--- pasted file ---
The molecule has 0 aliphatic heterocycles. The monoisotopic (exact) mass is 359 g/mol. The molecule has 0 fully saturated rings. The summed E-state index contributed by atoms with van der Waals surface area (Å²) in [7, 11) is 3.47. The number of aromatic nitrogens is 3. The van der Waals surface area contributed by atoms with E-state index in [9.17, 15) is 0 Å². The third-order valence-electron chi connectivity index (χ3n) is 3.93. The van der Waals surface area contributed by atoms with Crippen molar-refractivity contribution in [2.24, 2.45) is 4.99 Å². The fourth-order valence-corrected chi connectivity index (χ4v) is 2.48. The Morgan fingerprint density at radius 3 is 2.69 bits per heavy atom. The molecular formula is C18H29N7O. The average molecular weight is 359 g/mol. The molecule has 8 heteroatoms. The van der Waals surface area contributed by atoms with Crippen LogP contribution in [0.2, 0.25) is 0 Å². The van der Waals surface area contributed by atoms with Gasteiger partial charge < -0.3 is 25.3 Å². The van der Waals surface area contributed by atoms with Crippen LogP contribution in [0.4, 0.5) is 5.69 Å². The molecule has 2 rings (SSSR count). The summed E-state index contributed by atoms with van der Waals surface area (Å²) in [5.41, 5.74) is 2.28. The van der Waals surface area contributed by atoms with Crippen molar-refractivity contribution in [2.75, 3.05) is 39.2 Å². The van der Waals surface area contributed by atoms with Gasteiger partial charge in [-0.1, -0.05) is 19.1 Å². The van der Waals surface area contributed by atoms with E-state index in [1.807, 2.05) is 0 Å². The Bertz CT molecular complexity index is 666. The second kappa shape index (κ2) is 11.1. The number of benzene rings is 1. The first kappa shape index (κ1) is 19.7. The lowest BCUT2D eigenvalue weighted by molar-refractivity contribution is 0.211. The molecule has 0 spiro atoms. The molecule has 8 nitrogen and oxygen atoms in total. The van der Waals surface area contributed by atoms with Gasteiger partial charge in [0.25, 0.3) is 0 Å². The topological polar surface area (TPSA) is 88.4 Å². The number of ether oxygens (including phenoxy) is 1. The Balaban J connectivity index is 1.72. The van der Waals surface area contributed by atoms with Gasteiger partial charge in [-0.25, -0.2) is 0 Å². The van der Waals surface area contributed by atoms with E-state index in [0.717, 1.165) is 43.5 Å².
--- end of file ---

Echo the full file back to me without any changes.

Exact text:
The molecule has 0 aliphatic heterocycles. The monoisotopic (exact) mass is 359 g/mol. The molecule has 0 fully saturated rings. The summed E-state index contributed by atoms with van der Waals surface area (Å²) in [7, 11) is 3.47. The number of aromatic nitrogens is 3. The van der Waals surface area contributed by atoms with E-state index in [9.17, 15) is 0 Å². The third-order valence-electron chi connectivity index (χ3n) is 3.93. The van der Waals surface area contributed by atoms with Crippen molar-refractivity contribution in [2.24, 2.45) is 4.99 Å². The fourth-order valence-corrected chi connectivity index (χ4v) is 2.48. The Morgan fingerprint density at radius 3 is 2.69 bits per heavy atom. The molecular formula is C18H29N7O. The average molecular weight is 359 g/mol. The molecule has 8 heteroatoms. The van der Waals surface area contributed by atoms with Crippen LogP contribution in [0.2, 0.25) is 0 Å². The van der Waals surface area contributed by atoms with Gasteiger partial charge < -0.3 is 25.3 Å². The van der Waals surface area contributed by atoms with Crippen LogP contribution in [0.4, 0.5) is 5.69 Å². The molecule has 2 rings (SSSR count). The summed E-state index contributed by atoms with van der Waals surface area (Å²) in [5.41, 5.74) is 2.28. The van der Waals surface area contributed by atoms with Crippen molar-refractivity contribution in [2.75, 3.05) is 39.2 Å². The van der Waals surface area contributed by atoms with Gasteiger partial charge in [-0.1, -0.05) is 19.1 Å². The van der Waals surface area contributed by atoms with E-state index in [1.807, 2.05) is 0 Å². The Bertz CT molecular complexity index is 666. The second kappa shape index (κ2) is 11.1. The number of benzene rings is 1. The first kappa shape index (κ1) is 19.7. The lowest BCUT2D eigenvalue weighted by molar-refractivity contribution is 0.211. The molecule has 0 spiro atoms. The molecule has 8 nitrogen and oxygen atoms in total. The van der Waals surface area contributed by atoms with Gasteiger partial charge in [0.25, 0.3) is 0 Å². The topological polar surface area (TPSA) is 88.4 Å². The number of ether oxygens (including phenoxy) is 1. The Balaban J connectivity index is 1.72. The van der Waals surface area contributed by atoms with Gasteiger partial charge in [-0.25, -0.2) is 0 Å². The van der Waals surface area contributed by atoms with E-state index in [0.717, 1.165) is 43.5 Å².